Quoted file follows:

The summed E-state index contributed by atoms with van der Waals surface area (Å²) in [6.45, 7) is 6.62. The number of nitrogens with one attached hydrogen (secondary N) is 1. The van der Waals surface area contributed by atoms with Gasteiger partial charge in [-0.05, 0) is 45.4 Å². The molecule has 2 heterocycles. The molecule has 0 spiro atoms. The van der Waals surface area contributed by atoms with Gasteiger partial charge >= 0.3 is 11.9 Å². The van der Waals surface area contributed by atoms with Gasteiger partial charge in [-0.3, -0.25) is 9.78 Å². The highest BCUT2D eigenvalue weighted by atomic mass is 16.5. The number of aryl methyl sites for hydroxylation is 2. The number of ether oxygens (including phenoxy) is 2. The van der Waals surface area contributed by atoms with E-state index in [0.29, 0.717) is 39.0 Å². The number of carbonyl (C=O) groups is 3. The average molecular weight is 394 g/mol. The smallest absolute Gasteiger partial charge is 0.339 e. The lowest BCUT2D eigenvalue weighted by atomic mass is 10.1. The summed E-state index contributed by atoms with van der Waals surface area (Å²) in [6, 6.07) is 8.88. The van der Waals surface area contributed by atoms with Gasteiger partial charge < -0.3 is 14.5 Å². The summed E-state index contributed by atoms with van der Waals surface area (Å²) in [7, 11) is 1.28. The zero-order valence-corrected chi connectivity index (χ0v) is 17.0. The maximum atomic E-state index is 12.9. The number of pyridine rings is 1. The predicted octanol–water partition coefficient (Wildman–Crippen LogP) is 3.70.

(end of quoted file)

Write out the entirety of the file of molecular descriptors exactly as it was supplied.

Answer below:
The summed E-state index contributed by atoms with van der Waals surface area (Å²) in [6.45, 7) is 6.62. The number of nitrogens with one attached hydrogen (secondary N) is 1. The van der Waals surface area contributed by atoms with Gasteiger partial charge in [-0.05, 0) is 45.4 Å². The molecule has 2 heterocycles. The molecule has 0 spiro atoms. The van der Waals surface area contributed by atoms with Gasteiger partial charge >= 0.3 is 11.9 Å². The van der Waals surface area contributed by atoms with Gasteiger partial charge in [-0.3, -0.25) is 9.78 Å². The highest BCUT2D eigenvalue weighted by atomic mass is 16.5. The number of aryl methyl sites for hydroxylation is 2. The number of ether oxygens (including phenoxy) is 2. The van der Waals surface area contributed by atoms with E-state index in [0.29, 0.717) is 39.0 Å². The number of carbonyl (C=O) groups is 3. The average molecular weight is 394 g/mol. The smallest absolute Gasteiger partial charge is 0.339 e. The lowest BCUT2D eigenvalue weighted by atomic mass is 10.1. The summed E-state index contributed by atoms with van der Waals surface area (Å²) in [6, 6.07) is 8.88. The van der Waals surface area contributed by atoms with Gasteiger partial charge < -0.3 is 14.5 Å². The summed E-state index contributed by atoms with van der Waals surface area (Å²) in [7, 11) is 1.28. The zero-order valence-corrected chi connectivity index (χ0v) is 17.0. The maximum atomic E-state index is 12.9. The number of pyridine rings is 1. The predicted octanol–water partition coefficient (Wildman–Crippen LogP) is 3.70.